2 Cor. 5:17 says that if we are in Christ, we are new creatures; the old has passed away and we have become new.

In Romans 6 we read that faith in Christ means that our old self was crucified with Christ and we have been raised to a new life through the resurrection of Christ from the dead.

This means that we have entered into a whole new order of humanity.

There is, as the group Switchfoot sings, a new way to be human.

The Cross of Christ is our way of escape from a life dominated by carnal lusts that would keep us tied to sin and death.

In the place of these harmful desires the Spirit is creating in us a whole new set of desires that move us to yearn after righteousness and the qualities of God Himself.

God first gives us these new desires, and then He fulfills them.

Through the knowledge of God comes exceedingly great and precious promises.

Peter uses grand terms to describe what God has made over to us because of our faith in Christ.

They are exceedingly great – meaning they are massive and overwhelming!

God is no miser in the dispensing of His love and grace – He is a Lavish Lover and spares nothing in pouring out His abundance on His own.

If we fail to gather in that abundance the problem is not with the supply, it’s with the measure of our capacity to receive.

God is pouring out a river of blessing, but many of us come with only a thimble to catch it.

There once was a man who lived in a convalescent hospital.

He tried to cheer the other residents by cutting pictures out of magazines and attaching bible verses to them; trying to match up the verse with an appropriate picture.

But he was never able to find a picture to match this verse – one of his favorites.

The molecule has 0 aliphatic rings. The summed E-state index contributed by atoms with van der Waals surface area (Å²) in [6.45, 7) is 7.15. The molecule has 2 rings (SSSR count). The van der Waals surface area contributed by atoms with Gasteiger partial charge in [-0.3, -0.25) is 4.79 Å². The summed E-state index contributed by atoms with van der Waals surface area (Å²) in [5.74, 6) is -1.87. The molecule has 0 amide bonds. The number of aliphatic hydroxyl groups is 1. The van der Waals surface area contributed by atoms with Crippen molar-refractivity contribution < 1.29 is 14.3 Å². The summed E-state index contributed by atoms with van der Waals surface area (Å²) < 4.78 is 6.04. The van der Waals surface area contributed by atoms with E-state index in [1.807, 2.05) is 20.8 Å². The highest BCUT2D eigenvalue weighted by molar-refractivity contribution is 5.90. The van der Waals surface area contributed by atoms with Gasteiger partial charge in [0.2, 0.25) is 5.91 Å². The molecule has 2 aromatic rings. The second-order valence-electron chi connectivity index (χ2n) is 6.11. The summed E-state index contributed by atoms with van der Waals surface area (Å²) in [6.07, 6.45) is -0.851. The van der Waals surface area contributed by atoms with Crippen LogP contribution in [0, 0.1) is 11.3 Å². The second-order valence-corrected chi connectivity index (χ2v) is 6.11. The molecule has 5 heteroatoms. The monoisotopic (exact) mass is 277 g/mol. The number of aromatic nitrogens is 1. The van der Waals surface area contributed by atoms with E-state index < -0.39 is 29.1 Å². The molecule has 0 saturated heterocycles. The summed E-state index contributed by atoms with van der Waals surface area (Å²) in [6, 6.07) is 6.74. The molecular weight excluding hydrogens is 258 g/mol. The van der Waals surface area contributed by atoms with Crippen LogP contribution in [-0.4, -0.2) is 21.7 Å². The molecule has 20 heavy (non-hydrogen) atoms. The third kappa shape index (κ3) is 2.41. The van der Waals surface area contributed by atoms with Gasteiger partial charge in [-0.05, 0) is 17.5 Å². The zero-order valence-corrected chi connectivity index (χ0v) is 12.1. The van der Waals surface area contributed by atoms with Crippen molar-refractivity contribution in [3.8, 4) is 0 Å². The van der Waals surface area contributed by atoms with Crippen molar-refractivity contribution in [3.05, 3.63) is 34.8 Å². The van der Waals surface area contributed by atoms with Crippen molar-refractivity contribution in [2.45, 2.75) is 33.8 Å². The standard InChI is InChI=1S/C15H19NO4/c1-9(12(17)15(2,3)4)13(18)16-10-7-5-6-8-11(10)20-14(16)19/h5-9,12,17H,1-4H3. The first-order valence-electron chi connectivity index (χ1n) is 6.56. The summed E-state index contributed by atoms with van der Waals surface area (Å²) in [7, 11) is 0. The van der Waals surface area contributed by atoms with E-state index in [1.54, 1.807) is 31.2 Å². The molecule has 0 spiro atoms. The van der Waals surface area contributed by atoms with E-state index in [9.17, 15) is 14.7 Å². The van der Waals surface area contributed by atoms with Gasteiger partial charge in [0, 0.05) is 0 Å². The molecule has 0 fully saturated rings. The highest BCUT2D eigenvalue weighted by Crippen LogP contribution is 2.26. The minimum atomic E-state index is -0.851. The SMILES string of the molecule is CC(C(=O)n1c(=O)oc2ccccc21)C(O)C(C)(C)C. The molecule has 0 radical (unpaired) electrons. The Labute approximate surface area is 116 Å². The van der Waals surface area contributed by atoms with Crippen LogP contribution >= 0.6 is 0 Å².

Then one day he was looking through a travel magazine and saw a panoramic picture of Niagara Falls and exclaimed – “That’s it.”

God’s promises are exceedingly great, like Niagara Falls.

They are massive, and overwhelming.

If they weren’t, then there would be no cause or reason to worship God.

You see, worship must contain a strong element of awe!

Without awe, without a sense of being overwhelmed and surprised, there is no real motivation to worship.

At it’s core, worship is the spontaneous expression of a heart overwhelmed by goodness and beauty – there has to be a strong element of awe – of realizing you’re in the presence of something bigger than yourself.

The Christian is given a lifetime’s worth of motivation to worship in his or her salvation.

I’ve walked with Christ now for 37 years – and yet I will never forget that period of time when God drew me to Himself, convicted me of my sin and showed me the remedy in Christ.

Everything I think of it I am overwhelmed by God’s love and mercy and am moved to praise and worship Him.

But then God goes on and continues to pour out His grace in lavish supply.

When I’m paying attention, I find an infinite number of things to be surprised by in His goodness toward me.

Oh friends, God is no miser, no Scrooge who only doles out a half-penny to rid himself of pesky beggars.

He is a heavenly Niagara that wants to carry us away with blessing!

 

Then Peter calls them, precious promises, meaning they are valuable!

They’re precious precisely because of Who they come from and what they accomplish.

They come from God and their aim is to make us like Him!

Peter says that it is by these wonderful promises that we’re being changed from the old to the new.

One difficult lesson for an astronaut to learn is that his physical movements, learned on earth, are inappropriate in space.

The astronaut takes a normal step, and bounds off the floor several feet into the air.

He needs to learn to shuffle his feet to keep contact between magnetic shoes and the metal spacecraft.

He grasps a wrench to turn a bolt, and finds himself, not the bolt, turned by the force he exerts.

In his new environment the astronaut’s old instincts are wrong!

Like the astronaut, the Christian lives in a new environment: the Kingdom of God.

The desires that shaped us before we knew Christ produce the wrong responses now.

So God is placing in us a whole new set of desires, and then fulfilling those desires in abundant measure.

All of this comes about, as Peter says in v. 3, through the knowing God.

5But also for this very reason,

Because God is pouring out His goodness in such lavish supply -